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Cabinet news releases - October 2017

Published: 24/10/2017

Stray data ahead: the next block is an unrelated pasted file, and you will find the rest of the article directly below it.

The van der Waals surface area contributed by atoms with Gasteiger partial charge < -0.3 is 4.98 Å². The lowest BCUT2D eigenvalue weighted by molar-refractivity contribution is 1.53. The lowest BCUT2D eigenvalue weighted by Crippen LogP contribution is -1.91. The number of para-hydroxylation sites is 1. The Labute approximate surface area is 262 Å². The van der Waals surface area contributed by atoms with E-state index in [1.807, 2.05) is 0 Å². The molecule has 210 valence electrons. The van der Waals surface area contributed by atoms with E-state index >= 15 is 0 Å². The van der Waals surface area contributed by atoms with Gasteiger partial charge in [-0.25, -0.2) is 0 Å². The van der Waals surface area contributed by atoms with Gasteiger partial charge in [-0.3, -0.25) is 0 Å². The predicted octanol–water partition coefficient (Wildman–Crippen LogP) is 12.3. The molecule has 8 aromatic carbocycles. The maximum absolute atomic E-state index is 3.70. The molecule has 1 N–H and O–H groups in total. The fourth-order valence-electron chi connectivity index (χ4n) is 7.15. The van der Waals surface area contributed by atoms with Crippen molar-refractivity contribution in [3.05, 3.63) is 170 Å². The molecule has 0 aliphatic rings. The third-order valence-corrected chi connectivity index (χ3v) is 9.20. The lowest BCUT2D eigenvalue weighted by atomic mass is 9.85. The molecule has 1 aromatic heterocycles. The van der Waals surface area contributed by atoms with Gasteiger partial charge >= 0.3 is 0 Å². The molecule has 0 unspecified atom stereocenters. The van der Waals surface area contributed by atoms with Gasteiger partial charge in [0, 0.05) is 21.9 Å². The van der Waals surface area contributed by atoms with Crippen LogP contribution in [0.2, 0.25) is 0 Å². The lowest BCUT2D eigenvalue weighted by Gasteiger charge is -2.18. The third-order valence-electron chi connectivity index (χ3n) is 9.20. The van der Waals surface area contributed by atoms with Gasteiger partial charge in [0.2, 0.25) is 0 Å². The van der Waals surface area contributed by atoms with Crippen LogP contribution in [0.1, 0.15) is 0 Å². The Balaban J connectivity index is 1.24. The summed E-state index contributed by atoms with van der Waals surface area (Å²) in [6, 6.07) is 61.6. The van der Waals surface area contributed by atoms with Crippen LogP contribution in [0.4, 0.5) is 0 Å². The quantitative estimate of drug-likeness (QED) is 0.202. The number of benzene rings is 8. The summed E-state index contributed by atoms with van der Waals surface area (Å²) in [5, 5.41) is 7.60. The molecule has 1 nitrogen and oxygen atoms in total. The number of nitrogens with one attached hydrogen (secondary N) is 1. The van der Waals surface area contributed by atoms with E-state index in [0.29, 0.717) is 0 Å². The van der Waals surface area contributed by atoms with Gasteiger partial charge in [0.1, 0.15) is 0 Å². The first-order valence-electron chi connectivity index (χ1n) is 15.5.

Annual Performance Report Flintshire County Council’s performance during 2016-17 will be discussed at a Cabinet meeting on Tuesday 24 October before the publication of the Council’s Annual Performance Report. The report reflects the overall good progress that has been made against priorities set out in the Improvement Plan 2016/17 and summarises the achievements of the organisation. Flintshire continues to be a well-run and high performing council. Our consistently good performance has been recognised locally and nationally. Flintshire is the most improved council in Wales when comparing similar performance measures. Some of the successes are set out below: · Over 3,300 customers contacted our housing service for advice and assistance. 63.4% of these enquiries were managed at the first point of contact allowing our specialist teams more capacity to deal with the remaining 36.6% more complex and urgent cases. · Twelve new Council homes were completed through the Strategic Housing and Regeneration Programme (SHARP) at the former Custom House School site, and work will continue into 2017/18. · The Council secured 285 “shared equity” properties for local first time buyers through developers’ contributions. Developers have also gifted properties to North East Wales (NEW) Homes to the value of £3m. · We have supported person-centred care in 16 residential homes and 3 nursing homes by providing “Progress for Providers” training and guidance. · There are three Dementia Friendly communities in Flintshire, and four other communities are applying for this status. We now have 38 Dementia Friendly businesses, and 10 memory cafés. · Flintshire County Council has played a central role in developing an Economic Growth Deal Bid for North Wales with the UK and Wales Governments. · 181 business enquiries were received, of which 158 converted to investment, resulting in a conversion rate of 87.2%. · Our development partner for the Strategic Housing and Regeneration Programme (SHARP), created 12 apprenticeships, 4 of these through Futureworks Flintshire, shared apprenticeship scheme. · Flintshire is above the Wales and regional average for the percentage of Key Stage 3 learners achieving improved outcomes in mathematics - we are ranked 5th in Wales. At Key Stage 2 we have improved by 2.2% to highest level in North Wales and 6th in Wales. · 57% of Flintshire Youth Justice Service school age young people are in full time employment, training or education (Wales average is 46%). · We helped Flintshire households obtain additional benefit income of over £1.5 million. · Communities First supported 99 people into full and part time employment and helped 247 long term unemployed clients gain a qualification, helping them to become more work ready. · The percentage of employees working in an agile way within County Hall was 87% which equates to a ratio of 819 desks to 944 employees. · In line with the Council’s Digital Strategy, online digital transactions increased with over 11,000 customers choosing to correspond with the Council online via the website. There was also a 19% increase in the number of people using the Council’s website. Flintshire County Council Chief Executive, Colin Everett, said: The Council is making good progress in areas highlighted as priorities. Despite intense funding pressures and reductions in national funding, Flintshire has been creative and successful in achieving its aims for another year.” The Leader of Flintshire County Council, Councillor Aaron Shotton, said: “The Council has once again proved to be a high performing organisation, setting targets and meeting the priorities stated in the Improvement Plan.” The Report must be published by 31 October and at County Council on 24 October, councillors will be asked to adopt the report for publishing. Flintshire Public Services Board Flintshire County Council’s Cabinet will be asked to note the progress on the work of the Flintshire Public Services Board (PSB) and support the PSB themes for the Well-being Plan when it meets on 24 October. The PSB was formed in April 2016, as a statutory responsibility of the Well-being of Future Generations (Wales) Act 2015. Its work has focused on the production of the Well-being Assessment and the development of the Wellbeing Plan which is to be published by May 2018. In addition, the PSB has continued work on the priorities from the former Local Services Board (LSB) and also maintains its statutory role of the Community Safety Partnership. Flintshire has a longstanding and proud track record of partnership working. The Flintshire PSB is at the heart of promoting a positive culture of working together and concentrates energy, effort and resources on providing efficient and effective public services. A Well-being Assessment for Flintshire has been produced and published in line with statutory requirements. This presents a contemporary picture of life and well-being in Flintshire. The Well-being Plan is a requirement of the Well-being of Future Generations (Wales) Act and will be produced and published by May 2018. This Plan has five priorities, chosen because this is where the PSB believes it can add most value. These are: · Well-being and Independent Living (former LSB priority) · Community Safety (former LSB priority) · Resilient Communities (new priority) · Economy and Skills (new priority) · Environment (new priority) The PSB themes and priorities/sub-priorities were formally adopted by all PSB members and work is underway to pull these into a draft Well-Being Plan which will go out for a 12 week public consultation, starting this month and finishing at the end of January 2018. These themes are also represented clearly in the Council’s own Plan for this year; detailing the contribution of the Council’s commitments to the future Well-being Plan. The Well-being Plan for Flintshire once endorsed by the PSB, will be presented to each of the PSB member bodies for approval with a view to the Plan being published in early May 2018. Councillor Billy Mullin, Cabinet Member for Corporate Management and Assets, said: “Through the Well-being Plan, Flintshire Council and its partner organisations in the PSB can ensure they are working towards the same objectives for the benefit of local residents. We are always looking at ways that we can enhance the lives of local people.” Councillor Aaron Shotton, Leader of the Council, said: “Flintshire has a longstanding and proud track record of partnership working and the PSB priorities link well with our Council Plan. The communities we serve rightly expect the statutory and third sector partners to work together, to work to shared priorities and, through collective effort, to get things done.” Corporate Safeguarding Policy Flintshire County Council’s Cabinet will be asked to approve the Corporate Safeguarding Policy when it meets later this month. Safeguarding is everybody’s business in every service within the Council. Whilst Social Services remains the lead service for dealing with enquiries regarding allegations and concerns, everyone, whatever their role, has a responsibility to safeguard the well-being of children, young people and adults. Flintshire County Council’s Cabinet Member for Social Services and Joint Champion for Safeguarding, Councillor Christine Jones, said: “The policy describes the roles and responsibilities expected of every employee, as well as elected members, volunteers and contractors. It includes information on the different kinds of abuse, recognising signs of abuse and how to report any concerns you may have. “The policy doesn’t replace existing arrangements within Social Services; rather, it sets out the duty for the Council as a whole organisation, making clear the responsibilities at all levels, regardless of their area of work.” Flintshire County Council’s Cabinet Member for Corporate Management and Joint Champion for Safeguarding, Councillor Billy Mullin, said: “Flintshire is committed to its responsibilities and has taken positive steps by establishing an internal Corporate Safeguarding Panel to ensure that there are robust arrangements in place for protecting children, young people and adults. This policy is as a result of the work undertaken so far by the Panel.” The policy will be supported by a number of measures available to employees and elected members, including: · Frequently asked questions; · Two e-learning programmes for safeguarding children and safeguarding adults available online; · AFTA Thought, an organisation specialising in training through drama, delivered four Safeguarding training sessions in May and June which brought to life different safeguarding issues. These sessions were attended by almost 300 employees across a range of portfolios. · Presentations about safeguarding to be made to Scrutiny Committees during the next few months to raise their awareness. · Publication of a Corporate Safeguarding newsletter to reinforce the importance of recognising and reporting concerns and to highlight current issues. Income Generation Policy Flintshire’s Cabinet will be asked to approve an Income Generation Policy when it meets on 24 October 2017. This policy has a number of key objectives and principles to assist in the setting of appropriate and benchmarked fees and charges together with the mechanism for regular reviews and monitoring. The Council has undertaken a review of its fees and charges and concluded that: · some Council fees are appropriate; · other fees need to be reviewed to ensure costs are fully recovered, where appropriate; and · there are opportunities to recover fees and charges which, based on other local authorities’ activity, could legitimately be recovered. Key objectives of the policy include: · Maximising income generation with full cost recovery wherever possible. · Ensuring that charges reflect the ability to pay. · Comparing costs with our own sector and market. · Taking into account any competition to deliver the service from the public, private or voluntary sectors. · Ensuring that fees and charges are set in a way that complements the Council’s wider policy goals. · Collecting costs as efficiently as possible, in advance of the point of delivery and providing customers with as many ways as possible to pay. Flintshire County Council’s Cabinet Member for Finance, Councillor Aaron Shotton, said: “Fees and charges are an important part of the Council’s financial plans and the review undertaken has sought to ensure that there are clear mechanisms to set, review and recover fees and charges taking into account a customer’s ability to pay. At a time of increasing demands upon services and reducing national financial support, it is critical for the future resilience of local services that the council maximises its ability to raise other forms of income to ameliorate the impacts of government cuts.” Welsh in the Workplace Policy Members will be asked to adopt Flintshire’s Welsh in the Workplace Policy at Flintshire County Council’s Cabinet meeting on Tuesday 24 October. The purpose of the Welsh in the Workplace policy is to: i) Promote positive attitudes and encourage employees to take pride in the Welsh language and Welsh culture. ii) Increase the number of Welsh speaking employees and provide opportunities for employees who are already fluent Welsh speakers and those who are learning to use Welsh at work. iii) Encourage a bilingual working environment in which employees have the freedom and support to work through the medium of Welsh. Flintshire County Council’s Cabinet Member for Corporate Management and Assets, Councillor Billy Mullin, said: “Implementing this policy will support the Council to develop bilingual services and comply with Welsh Language Standards. Amongst other things, it will reduce our dependency on translation services, contribute towards increasing the use of Welsh in the workplace and help to attract and retain Welsh speaking employees. It also supports the Council’s Welsh in Education Strategic Plan, sending a clear message, internally and externally, that the Welsh language is valued outside of the school environment and is an asset in employment. “Offering more opportunities for employees to see, hear, use and practise Welsh at work, will support them to become more confident and proficient, improving the quality of Welsh medium services to the public. The more people are immersed in a language, the more quickly they learn.” The Council’s ability to deliver bilingual services is challenged by the difficulty in recruiting to Welsh essential posts. To rectify this situation, the Council is reviewing such things as: · using practical and user friendly wording to describe the level of Welsh skills required for posts. Employers who use specific examples of the levels of skill required rather than stating a job is “Welsh essential” have reported more success in recruiting Welsh speakers. · using Welsh media to advertise posts; and · developing alternative solutions if suitable Welsh speaking applicants cannot be recruited, for example, introducing a requirement to learn Welsh to a specified level in a set time or training a Welsh speaker to fulfil other requirements of a post. Councillor Mullin added: “Flintshire is committed to working with the Welsh Language Commissioner to ensure that the Welsh Language Standards can be practically achieved, recognising the Council’s geography and demographic breakdown. Resources to support managers and employees are available, including developing an intranet page to provide resources for Welsh learners.” Armed Forces Covenant Flintshire’s Cabinet will be asked to approve the Council’s first Annual Report of the Armed Forces Covenant when it meets on 24 October. The Armed Forces Covenant is a promise from the nation that those who serve or have served in the armed forces and their families are treated fairly. The Covenant is a national responsibility involving government, businesses, local authorities, charities and the public, encouraging local communities to support the Armed Forces in their area and to promote understanding and awareness. The Council is committed to supporting the Armed Forces Community by working with a range of partners who have signed our Covenant, including Flintshire Local Voluntary Council and the Royal British Legion. The purpose of the Flintshire Covenant is to encourage support for the Armed Forces Community who work and/or live in Flintshire and to recognise and remember the sacrifices made by members of this Armed Forces Community. A multi-agency steering group has been established and Councillor Andrew Dunbobbin, who is the Council’s Armed Forces Champion, chairs the group. The Steering Group has completed a self-assessment against the Covenant and developed an action plan to progress its work. Key achievements are set out in the Annual Report and include: · a dedicated page on the Council website providing information and support for the Armed Forces Community and links to key agencies such as Betsi Cadwaladr University Health Board (BCUHB); · a commitment to the Covenant in the Council Plan 2017/18; · the implementation of a Reservist Policy providing additional two weeks leave for employees who are Reservists enabling them to attend their annual training camp and provide support for those mobilised for duty to assist them transition back to the workplace and retain continuous service status; · offer guaranteed interviews for veterans who meet the essential criteria of the job role; · supported Accommodation Schemes for veterans are available in Flintshire in partnership with First Choice Housing. Councillor Dunbobbin said: “The Council is also an active member of the Regional North Wales Regional Armed Forces Forum which includes all six North Wales local authorities and BCUHB. A successful North Wales local authorities’ bid for two year Ministry of Defence funding has led to the temporary appointment of two North Wales Armed Forces Liaison Officers. These posts will support local authorities to implement the Covenant and work with services to meet the needs of the Armed Forces Community.” Bailey Hill HLF application Later this month, members of Flintshire County Council’s Cabinet will be asked to agree a report on a stage 2 Heritage Lottery Fund (HLF) application for Bailey Hill in Mold and to agree the Council’s contribution. Bailey Hill is a significant project to improve the heritage environment of the Motte and Bailey Castle at Bailey Hill. This includes large areas of tree removal, access improvements, a new play area and site-wide interpretation including a display area in the Custodians Lodge. The Council is working in partnership with Mold Town Council and the Friends of Bailey Hill Group. A Stage 1 HLF award of £43,000 was successful in 2016 to fund the development stage. This work is due to be completed by the end of 2017 with an estimated stage 2 application to be submitted if the work is agreed by all partners at the beginning of 2018. Estimated costs of further work, which includes improvements to the entrance, renovation and development of the Custodian’s Cottage, improvements to access to the Inner and Outer Baileys, signage and interpretation, and an activity and events programme led by a three year fixed term appointment, are £1.38m which does not include the play area. The play area is not considered eligible by the Heritage Lottery but is a key part of the overall masterplan. The Council’s contribution has been previously identified as funding for the play area. Flintshire County Council’s Cabinet Member for Education and Youth, Councillor Ian Roberts, said: “Cabinet agreed in March that capital funding would be used to improve play areas and all weather pitches. Bailey Hill was identified as a “red rated” play area, in need of repair, with improvement costs estimated at between £50,000 and £100,000. This money would be required during the financial year 2019/20. While not part of the overall Heritage Lottery Fund scheme, this allocation will be key to Heritage Lottery Fund agreeing their final contribution to the scheme.” Active Travel Flintshire County Council’s Cabinet will be asked to approve Flintshire’s Active Travel Plan before submission to Welsh Government when it meets on 24 October. The Plan forms part of the Active Travel (Wales) Act 2013 whose purpose is to enable more people to choose walking or cycling for short journeys rather than using vehicles, such as driving or taking the bus, where it is suitable for them to do so. To help draw up a local plan for Flintshire, a number of informal engagement events were held prior to the statutory consultation which ran between 3 July and 24 September, 2017. The outcome of this process will be submitted to Welsh Government on 3 November for approval and will subsequently be published on the Council’s Active Travel web page. Flintshire County Council’s Cabinet Member for Streetscene and Transportation, Councillor Carolyn Thomas, said: The Active Travel Act gives us the opportunity to make Wales an Active Travel nation. Whilst the Act specifically relates to links to services and facilities, Flintshire recognises the benefit active travel brings in terms of leisure and the wellbeing of the community. Therefore any comments received during the consultation process on the use of the Active Travel Network for this purpose will be considered when plans for the strategic network are developed.” Community Resilience Members of Flintshire’s Cabinet will be asked to agree the Council’s Community Benefits Strategy at its next meeting on 24 October. A key priority of the Council Plan is ‘A Connected Council’ with a sub priority being ‘Resilient Communities’. The Flintshire Public Services Board has also a developed a priority around ‘Resilient Communities’. The Council recognises the importance of community benefits and has identified a set of community benefits which can be used in all types of procurement contracts, but which can also be used to assess the level of community benefit an organisation is delivering. As part of the procurement process, organisations will be asked to set out how they will contribute to the community benefit objectives and will be assessed as part of the tender evaluation. This will include areas such as: • the steps to be taken to deliver community benefits; • how these steps will ensure benefits are realised; and • the benefit that each step will deliver to communities. Over the last three years, the Council has worked hard to grow the social sector through Social Enterprise Development, Community Asset Transfers and Alternative Delivery Models. A key element of this growth has been to develop social enterprises that are of a significant scale and can support the development of other social enterprises – examples include Aura Leisure and Libraries, Cambrian Aquatics and Holywell Leisure Centre. In summary, 24 social enterprises or social organisations operating within Flintshire over the last year benefitted from Council support to help their development, including the following: RainbowBiz, West Flintshire Community Enterprises, Flintshire Counselling CIC, Beyond the Boundaries CIC and Amser Babi Cymraeg. This work, along with the Community Asset Transfer programme, has resulted in the many assets being transferred to social enterprises or community organisations, including: Connah’s Quay Swimming Pool (Cambrian Aquatics), Gwernaffield Village Hall, Hope Library, Holywell library, Mancot Library and Trelogan Community Centre. Flintshire County Council’s Leader and Cabinet Member for Finance, Councillor Aaron Shotton, said: “Much work has been done already to grow the social sector and this policy will help to increase the community benefits that the council can achieve from procurement of its goods and services. This innovative approach is needed to ensure delivery of more community benefits which help to deliver economic, social and environmental well-being to local communities.” Review of Care Sector Flintshire County Council’s Cabinet will be asked to accept a report on the review of the care sector when it next meets later this month. The Council faces a serious challenge to provide services within a context of rapidly changing social, demographic and environmental demands, and needs to be able to respond to the needs of its service users and their carers within a very limited budget. Flintshire’s older population (+80) is predicted to rise by 23% in the next 4 years with the number of older people with significant health and social care needs predicted to rise by 22% during the same period. There is a clear risk that the care sector will be unable to sustain itself if no action is taken. Flintshire has a proactive plan in place which will identify priorities, short, medium and long plans to help address some of the most pressing issues. Flintshire’s social care providers, like providers throughout the country, are facing pressures and are concerned about the sustainability of their businesses. Between June and September, Flintshire commissioned an independent review of the residential and nursing care sector in the county. Significantly, results show that major pressures focussed around recruitment and retention of staff and the purchase of consumables, utilities, equipment and waste services. The review identified innovative ways to support the sector, including development of a “portal” which will act as the hub of a local marking and recruitment. Also, working with the Business Development Team, the opportunities of Microcare services are being explored. These offer flexibility and operate on a small scale, usually employing less than 5 people, and focus on a small group of clients. Flintshire County Council’s Cabinet Member for Social Services, Councillor Christine Jones, said: “This report makes clear that Flintshire is leading the way nationally in taking forward positive partnership working with our care providers and looking at every possibility for improving the long term future of social care in our county. Significantly, a letter has been drafted to accompany the report, which outlines our case to Welsh Government for increased funding, access to resources, and the full recognition of the needs of the social care sector.”